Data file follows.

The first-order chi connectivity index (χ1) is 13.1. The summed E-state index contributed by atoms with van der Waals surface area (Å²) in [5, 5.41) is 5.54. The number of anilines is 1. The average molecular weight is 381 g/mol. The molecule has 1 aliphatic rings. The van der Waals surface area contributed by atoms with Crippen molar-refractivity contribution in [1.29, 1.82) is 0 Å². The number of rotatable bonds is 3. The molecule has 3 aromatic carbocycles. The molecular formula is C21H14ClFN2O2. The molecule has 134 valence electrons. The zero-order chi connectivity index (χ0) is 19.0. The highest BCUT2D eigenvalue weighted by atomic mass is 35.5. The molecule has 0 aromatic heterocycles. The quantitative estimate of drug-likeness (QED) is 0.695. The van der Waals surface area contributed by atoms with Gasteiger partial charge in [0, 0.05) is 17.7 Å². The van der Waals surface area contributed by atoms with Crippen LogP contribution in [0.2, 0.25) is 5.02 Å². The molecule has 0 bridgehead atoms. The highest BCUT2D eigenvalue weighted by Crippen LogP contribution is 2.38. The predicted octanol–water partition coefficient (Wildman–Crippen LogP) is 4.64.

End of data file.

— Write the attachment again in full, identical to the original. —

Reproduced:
The first-order chi connectivity index (χ1) is 13.1. The summed E-state index contributed by atoms with van der Waals surface area (Å²) in [5, 5.41) is 5.54. The number of anilines is 1. The average molecular weight is 381 g/mol. The molecule has 1 aliphatic rings. The van der Waals surface area contributed by atoms with Crippen molar-refractivity contribution in [1.29, 1.82) is 0 Å². The number of rotatable bonds is 3. The molecule has 3 aromatic carbocycles. The molecular formula is C21H14ClFN2O2. The molecule has 134 valence electrons. The zero-order chi connectivity index (χ0) is 19.0. The highest BCUT2D eigenvalue weighted by atomic mass is 35.5. The molecule has 0 aromatic heterocycles. The quantitative estimate of drug-likeness (QED) is 0.695. The van der Waals surface area contributed by atoms with Gasteiger partial charge in [0, 0.05) is 17.7 Å². The van der Waals surface area contributed by atoms with Crippen LogP contribution in [0.2, 0.25) is 5.02 Å². The molecule has 0 bridgehead atoms. The highest BCUT2D eigenvalue weighted by Crippen LogP contribution is 2.38. The predicted octanol–water partition coefficient (Wildman–Crippen LogP) is 4.64.